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Nobel Peace Prize Winner Nadia Murad Delivered Hanway Lecture in Global Studies

Last Wednesday, Nobel Peace Prize Winner, activist, and writer Nadia Murad came to Loyola University Maryland to give the Hanway Lecture in Global Studies. The Hanway lecture is a yearly lecture that connects Loyola with global leaders through sharing relevant and moving stories. 

With the recent upsurge in violence against women worldwide in the wake of the pandemic, the recent re-emergence of the Taliban, and on a more personal level, Loyola is celebrating 50 years of women on the Evergreen Campus; Murad was a timely, relevant, and emotional. Murad is a survivor of wartime sexual violence, the Yazidi genocide in Iraq, and kidnap of the Islamic state. She recently released a book called “The Last Girl: My Story of Captivity, and My Fight Against the Islamic State,which is New York Times Bestselling. The memoir details her story of strength, pain, and trauma, as well as her activism and life post-war. Murad is also the founder of the non-profit Nadia’s Initiative, which works to implement “community-driven and survivor-centric sustainable development programs” in education, culture, justice, food, and water. 

In her lecture, she detailed her experience and how the global community can aid in issues of violence against women. She also touched on topics such as mental health and the refuge crisis. After her lecture, Murad and her husband participated in an audience q and where she spoke about the Yazidi community, activism, and healing after the war. She spoke specifically about a survivor-first approach and how peacebuilding must include survivors. 

What Murad went through was undeniably traumatizing, and it is an incredible act of courage to continue to speak about her experience. Her lecture was deeply insightful. Many came out of the lecture feeling heavy-hearted and overwhelmed. It feels heartbreaking to hear stories such as Nadia Murad’s and know that what she experienced is still happening. Still, sometimes those solutions feel so big and out of our control. However, each individual has a story to share, and stories build up and ultimately create change. For students, Murad’s story moved them profoundly and caused a push for change. Maeve Hill, Class of 2025, commented that “Nadia Murad has a clear understanding of the issues she is facing, both their enormity and the necessity of solving them. She was truly inspiring to hear.”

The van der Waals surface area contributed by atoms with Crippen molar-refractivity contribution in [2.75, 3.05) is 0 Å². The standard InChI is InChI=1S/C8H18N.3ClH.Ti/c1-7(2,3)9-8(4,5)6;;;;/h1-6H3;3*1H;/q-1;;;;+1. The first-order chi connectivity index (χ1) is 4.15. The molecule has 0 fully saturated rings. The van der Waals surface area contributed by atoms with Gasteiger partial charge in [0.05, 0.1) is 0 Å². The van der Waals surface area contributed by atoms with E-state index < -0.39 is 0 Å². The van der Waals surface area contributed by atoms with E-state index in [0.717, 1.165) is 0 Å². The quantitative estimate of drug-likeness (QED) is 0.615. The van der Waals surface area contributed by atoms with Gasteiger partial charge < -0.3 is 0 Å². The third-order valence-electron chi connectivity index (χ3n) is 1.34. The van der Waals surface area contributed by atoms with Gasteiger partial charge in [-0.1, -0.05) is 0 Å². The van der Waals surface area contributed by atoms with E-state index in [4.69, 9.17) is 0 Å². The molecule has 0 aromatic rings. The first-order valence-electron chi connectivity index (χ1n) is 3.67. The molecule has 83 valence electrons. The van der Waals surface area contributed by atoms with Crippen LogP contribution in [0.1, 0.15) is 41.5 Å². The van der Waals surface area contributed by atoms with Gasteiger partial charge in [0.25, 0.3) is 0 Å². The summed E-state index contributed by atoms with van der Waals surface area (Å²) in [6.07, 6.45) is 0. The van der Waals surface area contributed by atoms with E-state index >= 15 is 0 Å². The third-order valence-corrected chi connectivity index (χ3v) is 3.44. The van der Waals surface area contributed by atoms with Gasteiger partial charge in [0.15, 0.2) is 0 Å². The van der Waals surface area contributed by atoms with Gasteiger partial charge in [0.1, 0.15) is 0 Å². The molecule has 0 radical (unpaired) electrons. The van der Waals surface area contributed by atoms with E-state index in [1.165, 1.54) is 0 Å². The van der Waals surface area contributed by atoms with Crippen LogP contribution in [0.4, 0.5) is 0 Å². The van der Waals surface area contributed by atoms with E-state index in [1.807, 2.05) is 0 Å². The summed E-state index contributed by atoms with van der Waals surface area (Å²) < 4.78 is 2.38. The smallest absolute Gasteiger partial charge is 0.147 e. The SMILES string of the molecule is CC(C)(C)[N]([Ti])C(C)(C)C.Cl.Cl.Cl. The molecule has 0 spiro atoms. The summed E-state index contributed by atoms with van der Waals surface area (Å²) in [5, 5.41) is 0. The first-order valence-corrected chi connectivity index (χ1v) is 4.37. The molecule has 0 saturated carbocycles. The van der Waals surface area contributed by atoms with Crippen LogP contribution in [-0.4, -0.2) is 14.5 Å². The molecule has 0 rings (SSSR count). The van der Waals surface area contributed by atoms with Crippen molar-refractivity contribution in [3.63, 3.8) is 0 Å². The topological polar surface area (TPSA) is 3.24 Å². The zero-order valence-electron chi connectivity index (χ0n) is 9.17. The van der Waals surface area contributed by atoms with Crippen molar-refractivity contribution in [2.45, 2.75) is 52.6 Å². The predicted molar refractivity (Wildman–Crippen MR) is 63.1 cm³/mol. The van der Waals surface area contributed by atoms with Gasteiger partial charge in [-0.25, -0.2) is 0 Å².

To learn more about The Hanway Lecture, please visit https://www.loyola.edu/join-us/hanway-lecture. 

To learn more about her story and get involved in Nadia Murad’s causes, please visit https://www.nadiasinitiative.org/our-approach and check out her book The Last Girl: My Story of Captivity, and My Fight Against the Islamic State, sold everywhere, available as an ebook and audiobook, and translated into 40 languages. 

Thank you, Nadia Murad, for visiting Loyola and moving all of us with your story of courage, activism, and peace.

Elena Johnston is the Co-Campus Correspondent and Editor In Chief of Her Campus LUM. She is a Sophomore and a Global studies and Communications double major with a concentration in Public Relations/Advertising. Elena is currently the Albrecht Fellow Intern for public affairs and programming at the World Trade Center Insitute. She previously interned this summer with the Frederick Maryland Chamber of Commerce for Communications and was also chosen as a University Innovation Fellow, an international fellowship for leadership and development. Outside of academics, Elena is involved with theater on campus and is passionate about photography, writing, design, and activism.
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